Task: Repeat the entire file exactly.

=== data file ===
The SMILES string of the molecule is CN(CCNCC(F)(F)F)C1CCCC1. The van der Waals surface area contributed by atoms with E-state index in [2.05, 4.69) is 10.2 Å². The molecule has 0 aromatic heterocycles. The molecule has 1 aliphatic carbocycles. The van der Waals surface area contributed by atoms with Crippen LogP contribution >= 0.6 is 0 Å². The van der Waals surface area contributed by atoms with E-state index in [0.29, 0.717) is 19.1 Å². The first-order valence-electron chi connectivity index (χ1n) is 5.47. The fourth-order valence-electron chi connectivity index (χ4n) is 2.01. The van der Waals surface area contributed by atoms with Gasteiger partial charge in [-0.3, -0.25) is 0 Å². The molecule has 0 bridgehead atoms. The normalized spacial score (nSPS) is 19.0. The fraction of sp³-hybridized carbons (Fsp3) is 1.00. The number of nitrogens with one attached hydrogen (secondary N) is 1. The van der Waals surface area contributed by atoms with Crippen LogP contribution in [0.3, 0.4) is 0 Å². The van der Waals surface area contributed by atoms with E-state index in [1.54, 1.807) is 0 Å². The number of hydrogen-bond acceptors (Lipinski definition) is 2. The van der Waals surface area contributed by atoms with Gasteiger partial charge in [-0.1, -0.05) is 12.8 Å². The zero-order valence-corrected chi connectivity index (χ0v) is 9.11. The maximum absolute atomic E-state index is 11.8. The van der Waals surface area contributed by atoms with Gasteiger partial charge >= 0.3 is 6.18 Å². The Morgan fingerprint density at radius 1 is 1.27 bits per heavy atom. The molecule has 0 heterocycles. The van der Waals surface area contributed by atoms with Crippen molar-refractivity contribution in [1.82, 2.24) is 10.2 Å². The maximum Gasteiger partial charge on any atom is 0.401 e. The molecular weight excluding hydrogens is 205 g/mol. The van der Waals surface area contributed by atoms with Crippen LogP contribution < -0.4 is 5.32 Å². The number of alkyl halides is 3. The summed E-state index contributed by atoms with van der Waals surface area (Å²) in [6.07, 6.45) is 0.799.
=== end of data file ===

The SMILES string of the molecule is CN(CCNCC(F)(F)F)C1CCCC1. The van der Waals surface area contributed by atoms with E-state index in [2.05, 4.69) is 10.2 Å². The molecule has 0 aromatic heterocycles. The molecule has 1 aliphatic carbocycles. The van der Waals surface area contributed by atoms with Crippen LogP contribution >= 0.6 is 0 Å². The van der Waals surface area contributed by atoms with E-state index in [0.29, 0.717) is 19.1 Å². The first-order valence-electron chi connectivity index (χ1n) is 5.47. The fourth-order valence-electron chi connectivity index (χ4n) is 2.01. The van der Waals surface area contributed by atoms with Gasteiger partial charge in [-0.3, -0.25) is 0 Å². The molecule has 0 bridgehead atoms. The normalized spacial score (nSPS) is 19.0. The fraction of sp³-hybridized carbons (Fsp3) is 1.00. The number of nitrogens with one attached hydrogen (secondary N) is 1. The van der Waals surface area contributed by atoms with Crippen LogP contribution in [0.3, 0.4) is 0 Å². The van der Waals surface area contributed by atoms with E-state index in [1.54, 1.807) is 0 Å². The number of hydrogen-bond acceptors (Lipinski definition) is 2. The van der Waals surface area contributed by atoms with Gasteiger partial charge in [-0.1, -0.05) is 12.8 Å². The zero-order valence-corrected chi connectivity index (χ0v) is 9.11. The maximum absolute atomic E-state index is 11.8. The van der Waals surface area contributed by atoms with Gasteiger partial charge >= 0.3 is 6.18 Å². The Morgan fingerprint density at radius 1 is 1.27 bits per heavy atom. The molecule has 0 heterocycles. The van der Waals surface area contributed by atoms with Crippen molar-refractivity contribution in [1.82, 2.24) is 10.2 Å². The maximum Gasteiger partial charge on any atom is 0.401 e. The molecular weight excluding hydrogens is 205 g/mol. The van der Waals surface area contributed by atoms with Crippen LogP contribution < -0.4 is 5.32 Å². The number of alkyl halides is 3. The summed E-state index contributed by atoms with van der Waals surface area (Å²) in [6.07, 6.45) is 0.799.